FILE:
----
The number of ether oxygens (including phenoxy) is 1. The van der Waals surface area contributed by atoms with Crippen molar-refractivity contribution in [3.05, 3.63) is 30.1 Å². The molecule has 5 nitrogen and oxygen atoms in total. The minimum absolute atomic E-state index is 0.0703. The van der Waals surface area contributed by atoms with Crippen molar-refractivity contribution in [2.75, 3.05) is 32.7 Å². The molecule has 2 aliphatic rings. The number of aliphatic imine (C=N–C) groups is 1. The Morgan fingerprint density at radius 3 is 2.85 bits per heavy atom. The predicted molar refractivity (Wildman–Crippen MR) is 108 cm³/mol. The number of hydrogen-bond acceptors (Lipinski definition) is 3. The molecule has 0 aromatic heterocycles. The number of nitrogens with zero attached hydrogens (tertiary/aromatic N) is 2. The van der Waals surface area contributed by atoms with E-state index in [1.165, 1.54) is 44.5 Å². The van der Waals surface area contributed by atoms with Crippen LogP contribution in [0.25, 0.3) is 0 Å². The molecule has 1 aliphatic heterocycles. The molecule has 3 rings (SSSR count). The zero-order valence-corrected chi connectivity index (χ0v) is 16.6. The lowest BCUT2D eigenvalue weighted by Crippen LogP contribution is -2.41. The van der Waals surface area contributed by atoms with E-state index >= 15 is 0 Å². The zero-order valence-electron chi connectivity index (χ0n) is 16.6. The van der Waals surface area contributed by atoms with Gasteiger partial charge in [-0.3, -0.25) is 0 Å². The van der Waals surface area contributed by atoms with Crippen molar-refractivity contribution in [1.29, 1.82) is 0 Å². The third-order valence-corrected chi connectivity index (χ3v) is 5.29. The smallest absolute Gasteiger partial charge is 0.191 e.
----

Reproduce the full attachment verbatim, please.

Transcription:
The number of ether oxygens (including phenoxy) is 1. The van der Waals surface area contributed by atoms with Crippen molar-refractivity contribution in [3.05, 3.63) is 30.1 Å². The molecule has 5 nitrogen and oxygen atoms in total. The minimum absolute atomic E-state index is 0.0703. The van der Waals surface area contributed by atoms with Crippen molar-refractivity contribution in [2.75, 3.05) is 32.7 Å². The molecule has 2 aliphatic rings. The number of aliphatic imine (C=N–C) groups is 1. The Morgan fingerprint density at radius 3 is 2.85 bits per heavy atom. The predicted molar refractivity (Wildman–Crippen MR) is 108 cm³/mol. The number of hydrogen-bond acceptors (Lipinski definition) is 3. The molecule has 0 aromatic heterocycles. The number of nitrogens with zero attached hydrogens (tertiary/aromatic N) is 2. The van der Waals surface area contributed by atoms with E-state index in [1.165, 1.54) is 44.5 Å². The van der Waals surface area contributed by atoms with Crippen LogP contribution in [0.25, 0.3) is 0 Å². The molecule has 1 aliphatic heterocycles. The molecule has 3 rings (SSSR count). The zero-order valence-corrected chi connectivity index (χ0v) is 16.6. The lowest BCUT2D eigenvalue weighted by Crippen LogP contribution is -2.41. The van der Waals surface area contributed by atoms with E-state index >= 15 is 0 Å². The zero-order valence-electron chi connectivity index (χ0n) is 16.6. The van der Waals surface area contributed by atoms with Gasteiger partial charge in [-0.3, -0.25) is 0 Å². The van der Waals surface area contributed by atoms with Crippen molar-refractivity contribution in [1.29, 1.82) is 0 Å². The third-order valence-corrected chi connectivity index (χ3v) is 5.29. The smallest absolute Gasteiger partial charge is 0.191 e.